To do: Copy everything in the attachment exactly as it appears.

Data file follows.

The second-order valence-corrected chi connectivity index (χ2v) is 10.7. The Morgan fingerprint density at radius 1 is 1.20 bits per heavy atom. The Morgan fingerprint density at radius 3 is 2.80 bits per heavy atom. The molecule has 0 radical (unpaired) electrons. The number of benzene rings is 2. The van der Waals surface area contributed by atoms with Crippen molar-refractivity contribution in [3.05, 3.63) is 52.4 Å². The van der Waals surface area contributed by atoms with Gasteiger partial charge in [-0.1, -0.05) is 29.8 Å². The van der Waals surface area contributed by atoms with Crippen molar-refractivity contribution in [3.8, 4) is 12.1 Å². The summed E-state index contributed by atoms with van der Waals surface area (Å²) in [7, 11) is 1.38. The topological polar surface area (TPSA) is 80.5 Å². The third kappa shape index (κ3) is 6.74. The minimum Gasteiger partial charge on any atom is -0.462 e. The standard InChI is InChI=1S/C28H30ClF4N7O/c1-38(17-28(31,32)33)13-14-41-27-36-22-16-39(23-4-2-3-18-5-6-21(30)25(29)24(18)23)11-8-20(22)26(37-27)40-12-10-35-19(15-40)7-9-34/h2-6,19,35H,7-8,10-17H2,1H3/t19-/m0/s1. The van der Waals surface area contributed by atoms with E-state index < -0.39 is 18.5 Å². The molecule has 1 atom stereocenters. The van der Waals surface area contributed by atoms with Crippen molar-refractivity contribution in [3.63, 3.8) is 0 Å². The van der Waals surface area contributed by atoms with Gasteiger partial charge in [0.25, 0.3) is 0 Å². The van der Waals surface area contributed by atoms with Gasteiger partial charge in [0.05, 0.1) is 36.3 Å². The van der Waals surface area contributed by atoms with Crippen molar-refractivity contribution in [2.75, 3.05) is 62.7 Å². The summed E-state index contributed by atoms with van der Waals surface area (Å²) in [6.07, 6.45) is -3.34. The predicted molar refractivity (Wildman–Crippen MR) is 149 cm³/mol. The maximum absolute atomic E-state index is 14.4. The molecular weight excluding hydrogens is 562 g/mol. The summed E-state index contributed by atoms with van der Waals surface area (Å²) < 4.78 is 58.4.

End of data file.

The second-order valence-corrected chi connectivity index (χ2v) is 10.7. The Morgan fingerprint density at radius 1 is 1.20 bits per heavy atom. The Morgan fingerprint density at radius 3 is 2.80 bits per heavy atom. The molecule has 0 radical (unpaired) electrons. The number of benzene rings is 2. The van der Waals surface area contributed by atoms with Crippen molar-refractivity contribution in [3.05, 3.63) is 52.4 Å². The van der Waals surface area contributed by atoms with Gasteiger partial charge in [-0.1, -0.05) is 29.8 Å². The van der Waals surface area contributed by atoms with Crippen molar-refractivity contribution in [3.8, 4) is 12.1 Å². The summed E-state index contributed by atoms with van der Waals surface area (Å²) in [7, 11) is 1.38. The topological polar surface area (TPSA) is 80.5 Å². The third kappa shape index (κ3) is 6.74. The minimum Gasteiger partial charge on any atom is -0.462 e. The standard InChI is InChI=1S/C28H30ClF4N7O/c1-38(17-28(31,32)33)13-14-41-27-36-22-16-39(23-4-2-3-18-5-6-21(30)25(29)24(18)23)11-8-20(22)26(37-27)40-12-10-35-19(15-40)7-9-34/h2-6,19,35H,7-8,10-17H2,1H3/t19-/m0/s1. The van der Waals surface area contributed by atoms with E-state index < -0.39 is 18.5 Å². The molecule has 1 atom stereocenters. The van der Waals surface area contributed by atoms with Crippen molar-refractivity contribution in [3.63, 3.8) is 0 Å². The van der Waals surface area contributed by atoms with Gasteiger partial charge in [0.25, 0.3) is 0 Å². The van der Waals surface area contributed by atoms with Gasteiger partial charge in [0.05, 0.1) is 36.3 Å². The van der Waals surface area contributed by atoms with Crippen molar-refractivity contribution in [2.75, 3.05) is 62.7 Å². The summed E-state index contributed by atoms with van der Waals surface area (Å²) in [6.07, 6.45) is -3.34. The predicted molar refractivity (Wildman–Crippen MR) is 149 cm³/mol. The maximum absolute atomic E-state index is 14.4. The molecular weight excluding hydrogens is 562 g/mol. The summed E-state index contributed by atoms with van der Waals surface area (Å²) < 4.78 is 58.4.